GYOTAKU - Jack Brown, a long time gyotaku fish printer artist, has been an avid fisherman since a very early age. He lived seven and a half years in Japan during the late seventies where he caught many fish. The trophy fish he caught were at first photographed. Fortunately, paper rubbings of fish soon caught his eye. Japanese fishermen made rubbings of their trophy fish rather than take pictures. The next time Jack caught a large fish, with the help of Japanese friends, he cut the rice paper to size, inked the fish, made a rubbing and created his first Gyotaku.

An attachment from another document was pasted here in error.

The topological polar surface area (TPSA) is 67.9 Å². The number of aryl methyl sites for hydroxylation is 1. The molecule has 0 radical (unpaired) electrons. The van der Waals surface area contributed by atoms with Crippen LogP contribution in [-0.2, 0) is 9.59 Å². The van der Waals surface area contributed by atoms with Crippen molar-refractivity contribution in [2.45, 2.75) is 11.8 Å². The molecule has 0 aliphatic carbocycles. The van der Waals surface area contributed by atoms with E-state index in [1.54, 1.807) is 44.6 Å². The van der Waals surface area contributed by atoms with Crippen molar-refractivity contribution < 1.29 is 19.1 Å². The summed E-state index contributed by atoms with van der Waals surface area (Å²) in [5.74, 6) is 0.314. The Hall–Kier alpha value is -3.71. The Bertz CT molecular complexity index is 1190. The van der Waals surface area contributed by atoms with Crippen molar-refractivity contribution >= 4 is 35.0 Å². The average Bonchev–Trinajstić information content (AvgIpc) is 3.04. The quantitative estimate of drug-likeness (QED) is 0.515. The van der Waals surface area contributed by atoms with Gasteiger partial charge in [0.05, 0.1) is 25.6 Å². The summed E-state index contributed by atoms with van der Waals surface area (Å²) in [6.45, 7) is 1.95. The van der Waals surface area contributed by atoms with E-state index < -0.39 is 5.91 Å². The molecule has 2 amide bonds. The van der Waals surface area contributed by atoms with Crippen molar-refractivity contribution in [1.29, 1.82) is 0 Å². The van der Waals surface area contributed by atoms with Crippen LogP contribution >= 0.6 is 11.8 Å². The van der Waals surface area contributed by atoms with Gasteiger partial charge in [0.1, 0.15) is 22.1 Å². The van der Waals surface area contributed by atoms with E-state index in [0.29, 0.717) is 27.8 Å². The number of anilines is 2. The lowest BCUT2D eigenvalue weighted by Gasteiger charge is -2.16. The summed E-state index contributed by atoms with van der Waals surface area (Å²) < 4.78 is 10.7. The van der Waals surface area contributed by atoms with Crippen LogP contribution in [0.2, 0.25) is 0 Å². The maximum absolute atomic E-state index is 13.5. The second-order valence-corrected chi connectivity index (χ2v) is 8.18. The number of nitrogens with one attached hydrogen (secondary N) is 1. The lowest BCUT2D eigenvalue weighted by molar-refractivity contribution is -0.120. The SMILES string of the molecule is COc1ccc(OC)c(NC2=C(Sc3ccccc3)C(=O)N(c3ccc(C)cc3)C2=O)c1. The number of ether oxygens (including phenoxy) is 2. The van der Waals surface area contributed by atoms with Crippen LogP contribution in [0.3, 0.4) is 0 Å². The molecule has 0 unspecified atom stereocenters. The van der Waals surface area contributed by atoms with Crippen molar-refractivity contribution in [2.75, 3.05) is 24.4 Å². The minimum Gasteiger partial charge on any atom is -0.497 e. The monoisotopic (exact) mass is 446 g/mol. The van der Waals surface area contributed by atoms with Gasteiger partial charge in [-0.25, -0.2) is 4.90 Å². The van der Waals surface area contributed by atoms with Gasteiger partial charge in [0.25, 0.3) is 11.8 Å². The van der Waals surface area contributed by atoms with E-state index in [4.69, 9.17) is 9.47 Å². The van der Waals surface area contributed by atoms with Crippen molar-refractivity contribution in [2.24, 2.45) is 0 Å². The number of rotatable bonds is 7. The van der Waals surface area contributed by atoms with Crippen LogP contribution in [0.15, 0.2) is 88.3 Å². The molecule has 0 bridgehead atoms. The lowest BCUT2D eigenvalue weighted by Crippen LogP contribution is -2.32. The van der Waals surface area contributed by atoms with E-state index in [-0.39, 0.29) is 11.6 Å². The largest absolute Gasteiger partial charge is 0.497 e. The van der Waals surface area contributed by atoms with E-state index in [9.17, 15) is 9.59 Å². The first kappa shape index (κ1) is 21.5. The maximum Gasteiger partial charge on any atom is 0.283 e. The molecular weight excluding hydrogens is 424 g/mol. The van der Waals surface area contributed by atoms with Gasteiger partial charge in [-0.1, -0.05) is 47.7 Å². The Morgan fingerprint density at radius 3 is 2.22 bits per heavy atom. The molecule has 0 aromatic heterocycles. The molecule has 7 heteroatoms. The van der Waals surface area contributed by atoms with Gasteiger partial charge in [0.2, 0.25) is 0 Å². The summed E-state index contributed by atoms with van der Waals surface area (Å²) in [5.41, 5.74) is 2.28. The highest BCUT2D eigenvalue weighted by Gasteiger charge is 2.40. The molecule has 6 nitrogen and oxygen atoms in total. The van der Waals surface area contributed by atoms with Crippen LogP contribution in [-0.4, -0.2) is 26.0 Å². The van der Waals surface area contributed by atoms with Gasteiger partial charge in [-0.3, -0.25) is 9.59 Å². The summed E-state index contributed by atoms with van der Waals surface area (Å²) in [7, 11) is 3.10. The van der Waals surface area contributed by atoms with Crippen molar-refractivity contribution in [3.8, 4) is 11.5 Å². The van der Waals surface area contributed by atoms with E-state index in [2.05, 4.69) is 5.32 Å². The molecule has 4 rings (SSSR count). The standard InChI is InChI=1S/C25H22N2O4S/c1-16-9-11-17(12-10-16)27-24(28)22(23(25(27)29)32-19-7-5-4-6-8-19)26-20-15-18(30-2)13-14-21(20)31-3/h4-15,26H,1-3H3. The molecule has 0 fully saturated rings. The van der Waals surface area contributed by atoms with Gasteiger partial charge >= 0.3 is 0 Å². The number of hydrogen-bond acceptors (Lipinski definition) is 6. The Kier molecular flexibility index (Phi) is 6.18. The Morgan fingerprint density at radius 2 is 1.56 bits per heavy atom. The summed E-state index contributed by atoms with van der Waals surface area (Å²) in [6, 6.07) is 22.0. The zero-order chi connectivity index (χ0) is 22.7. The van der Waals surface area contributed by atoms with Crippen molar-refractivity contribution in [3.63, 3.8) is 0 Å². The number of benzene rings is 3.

From then on, Jack made rubbings of all the fish he caught along the waterfront of Tokyo Bay. While these fish weren’t large trophy fish, they were different from the freshwater fish he was familiar catching in the US. Returning home to the United States, he continued to make rubbings of the fish he caught locally. His collection is now over twenty five years old.
Nowadays Jack continues to update his fresh and saltwater collections. During the early spring, he spends time catching some of his subjects as they return from the ocean to spawn in the rivers and streams along the Connecticut shoreline. During the summer, he fishes in freshwater, collecting more fish for his freshwater collection.